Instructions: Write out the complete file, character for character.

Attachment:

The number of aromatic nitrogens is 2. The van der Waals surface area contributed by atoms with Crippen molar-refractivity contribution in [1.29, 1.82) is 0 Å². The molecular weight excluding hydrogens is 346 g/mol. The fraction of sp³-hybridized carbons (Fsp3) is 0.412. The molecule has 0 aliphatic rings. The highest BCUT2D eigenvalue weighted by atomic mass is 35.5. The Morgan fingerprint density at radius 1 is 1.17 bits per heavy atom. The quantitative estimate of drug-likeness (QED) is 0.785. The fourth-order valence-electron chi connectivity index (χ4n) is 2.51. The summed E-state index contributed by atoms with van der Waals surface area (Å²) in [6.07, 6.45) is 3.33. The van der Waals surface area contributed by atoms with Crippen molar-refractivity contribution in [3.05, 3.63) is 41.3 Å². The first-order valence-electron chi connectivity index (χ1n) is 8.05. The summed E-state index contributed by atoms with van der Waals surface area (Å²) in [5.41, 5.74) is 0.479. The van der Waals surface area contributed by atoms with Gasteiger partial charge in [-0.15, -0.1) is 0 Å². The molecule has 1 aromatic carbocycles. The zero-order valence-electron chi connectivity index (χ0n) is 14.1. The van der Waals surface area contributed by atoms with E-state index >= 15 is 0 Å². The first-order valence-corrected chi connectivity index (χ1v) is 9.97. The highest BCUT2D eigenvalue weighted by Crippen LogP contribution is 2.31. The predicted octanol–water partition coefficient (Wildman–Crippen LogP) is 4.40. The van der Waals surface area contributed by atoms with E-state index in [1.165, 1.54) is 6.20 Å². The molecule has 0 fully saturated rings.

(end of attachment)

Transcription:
The number of aromatic nitrogens is 2. The van der Waals surface area contributed by atoms with Crippen molar-refractivity contribution in [1.29, 1.82) is 0 Å². The molecular weight excluding hydrogens is 346 g/mol. The fraction of sp³-hybridized carbons (Fsp3) is 0.412. The molecule has 0 aliphatic rings. The highest BCUT2D eigenvalue weighted by atomic mass is 35.5. The Morgan fingerprint density at radius 1 is 1.17 bits per heavy atom. The quantitative estimate of drug-likeness (QED) is 0.785. The fourth-order valence-electron chi connectivity index (χ4n) is 2.51. The summed E-state index contributed by atoms with van der Waals surface area (Å²) in [6.07, 6.45) is 3.33. The van der Waals surface area contributed by atoms with Crippen molar-refractivity contribution in [3.05, 3.63) is 41.3 Å². The first-order valence-electron chi connectivity index (χ1n) is 8.05. The summed E-state index contributed by atoms with van der Waals surface area (Å²) in [5.41, 5.74) is 0.479. The van der Waals surface area contributed by atoms with Gasteiger partial charge in [-0.15, -0.1) is 0 Å². The molecule has 1 aromatic carbocycles. The zero-order valence-electron chi connectivity index (χ0n) is 14.1. The van der Waals surface area contributed by atoms with E-state index >= 15 is 0 Å². The first-order valence-corrected chi connectivity index (χ1v) is 9.97. The highest BCUT2D eigenvalue weighted by Crippen LogP contribution is 2.31. The predicted octanol–water partition coefficient (Wildman–Crippen LogP) is 4.40. The van der Waals surface area contributed by atoms with E-state index in [1.165, 1.54) is 6.20 Å². The molecule has 0 fully saturated rings.